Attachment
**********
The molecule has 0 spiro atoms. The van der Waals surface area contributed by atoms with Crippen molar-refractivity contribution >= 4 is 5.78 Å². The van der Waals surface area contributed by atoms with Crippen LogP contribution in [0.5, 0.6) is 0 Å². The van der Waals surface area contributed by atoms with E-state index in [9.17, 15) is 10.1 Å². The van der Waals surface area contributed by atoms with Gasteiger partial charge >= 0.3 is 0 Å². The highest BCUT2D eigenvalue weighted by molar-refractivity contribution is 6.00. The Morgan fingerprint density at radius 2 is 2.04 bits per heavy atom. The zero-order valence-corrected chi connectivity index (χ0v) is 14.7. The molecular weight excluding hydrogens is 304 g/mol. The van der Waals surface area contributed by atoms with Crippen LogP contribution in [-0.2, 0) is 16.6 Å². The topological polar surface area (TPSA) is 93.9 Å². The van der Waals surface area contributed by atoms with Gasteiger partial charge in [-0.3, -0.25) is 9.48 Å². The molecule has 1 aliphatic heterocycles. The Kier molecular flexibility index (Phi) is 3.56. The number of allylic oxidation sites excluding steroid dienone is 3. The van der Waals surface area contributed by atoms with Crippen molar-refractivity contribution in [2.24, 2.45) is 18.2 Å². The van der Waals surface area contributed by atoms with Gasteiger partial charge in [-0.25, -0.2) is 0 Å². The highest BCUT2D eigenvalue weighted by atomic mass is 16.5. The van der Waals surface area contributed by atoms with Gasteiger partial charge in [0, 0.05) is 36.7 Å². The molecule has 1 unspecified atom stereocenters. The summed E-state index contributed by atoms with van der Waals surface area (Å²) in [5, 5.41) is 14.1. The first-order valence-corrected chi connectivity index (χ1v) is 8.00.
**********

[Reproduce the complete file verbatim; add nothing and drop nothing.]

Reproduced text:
The molecule has 0 spiro atoms. The van der Waals surface area contributed by atoms with Crippen molar-refractivity contribution >= 4 is 5.78 Å². The van der Waals surface area contributed by atoms with Crippen LogP contribution in [0.5, 0.6) is 0 Å². The van der Waals surface area contributed by atoms with E-state index in [9.17, 15) is 10.1 Å². The van der Waals surface area contributed by atoms with Gasteiger partial charge >= 0.3 is 0 Å². The highest BCUT2D eigenvalue weighted by molar-refractivity contribution is 6.00. The Morgan fingerprint density at radius 2 is 2.04 bits per heavy atom. The zero-order valence-corrected chi connectivity index (χ0v) is 14.7. The molecular weight excluding hydrogens is 304 g/mol. The van der Waals surface area contributed by atoms with Crippen LogP contribution in [-0.2, 0) is 16.6 Å². The topological polar surface area (TPSA) is 93.9 Å². The van der Waals surface area contributed by atoms with Gasteiger partial charge in [-0.3, -0.25) is 9.48 Å². The molecule has 1 aliphatic heterocycles. The Kier molecular flexibility index (Phi) is 3.56. The number of allylic oxidation sites excluding steroid dienone is 3. The van der Waals surface area contributed by atoms with Crippen molar-refractivity contribution in [2.24, 2.45) is 18.2 Å². The van der Waals surface area contributed by atoms with Gasteiger partial charge in [-0.25, -0.2) is 0 Å². The highest BCUT2D eigenvalue weighted by atomic mass is 16.5. The van der Waals surface area contributed by atoms with Gasteiger partial charge in [0, 0.05) is 36.7 Å². The molecule has 1 unspecified atom stereocenters. The summed E-state index contributed by atoms with van der Waals surface area (Å²) in [5, 5.41) is 14.1. The first-order valence-corrected chi connectivity index (χ1v) is 8.00.